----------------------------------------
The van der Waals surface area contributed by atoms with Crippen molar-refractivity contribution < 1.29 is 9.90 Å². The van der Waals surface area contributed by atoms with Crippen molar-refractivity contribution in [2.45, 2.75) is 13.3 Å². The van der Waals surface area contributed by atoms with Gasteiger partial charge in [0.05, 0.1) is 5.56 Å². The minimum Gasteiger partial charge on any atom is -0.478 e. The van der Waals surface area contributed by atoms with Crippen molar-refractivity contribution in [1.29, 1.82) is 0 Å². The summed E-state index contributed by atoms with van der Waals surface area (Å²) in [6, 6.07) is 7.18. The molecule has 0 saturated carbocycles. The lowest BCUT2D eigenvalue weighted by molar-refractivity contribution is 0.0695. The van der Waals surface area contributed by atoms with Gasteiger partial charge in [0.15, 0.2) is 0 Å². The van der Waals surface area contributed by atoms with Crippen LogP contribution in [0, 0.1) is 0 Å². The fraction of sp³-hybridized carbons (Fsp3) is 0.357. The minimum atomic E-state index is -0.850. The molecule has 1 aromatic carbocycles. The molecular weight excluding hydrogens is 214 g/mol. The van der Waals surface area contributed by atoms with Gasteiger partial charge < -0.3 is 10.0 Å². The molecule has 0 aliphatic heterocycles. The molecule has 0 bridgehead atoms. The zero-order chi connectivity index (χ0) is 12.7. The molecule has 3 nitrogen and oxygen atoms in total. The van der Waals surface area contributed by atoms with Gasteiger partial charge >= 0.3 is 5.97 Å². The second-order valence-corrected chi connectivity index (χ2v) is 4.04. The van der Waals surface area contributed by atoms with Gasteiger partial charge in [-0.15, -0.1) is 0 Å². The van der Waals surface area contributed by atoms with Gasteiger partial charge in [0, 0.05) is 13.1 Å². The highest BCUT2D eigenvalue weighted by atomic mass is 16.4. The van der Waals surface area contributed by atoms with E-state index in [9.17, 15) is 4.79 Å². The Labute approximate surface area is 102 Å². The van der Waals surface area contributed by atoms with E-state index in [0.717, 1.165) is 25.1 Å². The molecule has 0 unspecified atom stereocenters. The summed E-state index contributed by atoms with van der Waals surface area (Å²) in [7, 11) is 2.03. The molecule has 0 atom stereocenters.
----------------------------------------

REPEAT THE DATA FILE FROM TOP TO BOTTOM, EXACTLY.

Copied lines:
The van der Waals surface area contributed by atoms with Crippen molar-refractivity contribution < 1.29 is 9.90 Å². The van der Waals surface area contributed by atoms with Crippen molar-refractivity contribution in [2.45, 2.75) is 13.3 Å². The van der Waals surface area contributed by atoms with Gasteiger partial charge in [0.05, 0.1) is 5.56 Å². The minimum Gasteiger partial charge on any atom is -0.478 e. The van der Waals surface area contributed by atoms with Crippen molar-refractivity contribution in [1.29, 1.82) is 0 Å². The summed E-state index contributed by atoms with van der Waals surface area (Å²) in [6, 6.07) is 7.18. The molecule has 0 saturated carbocycles. The lowest BCUT2D eigenvalue weighted by molar-refractivity contribution is 0.0695. The van der Waals surface area contributed by atoms with Gasteiger partial charge in [0.15, 0.2) is 0 Å². The van der Waals surface area contributed by atoms with Crippen LogP contribution in [0, 0.1) is 0 Å². The fraction of sp³-hybridized carbons (Fsp3) is 0.357. The minimum atomic E-state index is -0.850. The molecule has 1 aromatic carbocycles. The molecular weight excluding hydrogens is 214 g/mol. The van der Waals surface area contributed by atoms with Gasteiger partial charge < -0.3 is 10.0 Å². The molecule has 0 aliphatic heterocycles. The molecule has 0 bridgehead atoms. The zero-order chi connectivity index (χ0) is 12.7. The molecule has 3 nitrogen and oxygen atoms in total. The van der Waals surface area contributed by atoms with Gasteiger partial charge >= 0.3 is 5.97 Å². The second-order valence-corrected chi connectivity index (χ2v) is 4.04. The van der Waals surface area contributed by atoms with Gasteiger partial charge in [-0.15, -0.1) is 0 Å². The van der Waals surface area contributed by atoms with Gasteiger partial charge in [0, 0.05) is 13.1 Å². The highest BCUT2D eigenvalue weighted by atomic mass is 16.4. The van der Waals surface area contributed by atoms with E-state index in [9.17, 15) is 4.79 Å². The Labute approximate surface area is 102 Å². The van der Waals surface area contributed by atoms with E-state index in [0.717, 1.165) is 25.1 Å². The molecule has 0 unspecified atom stereocenters. The summed E-state index contributed by atoms with van der Waals surface area (Å²) in [7, 11) is 2.03. The molecule has 0 atom stereocenters.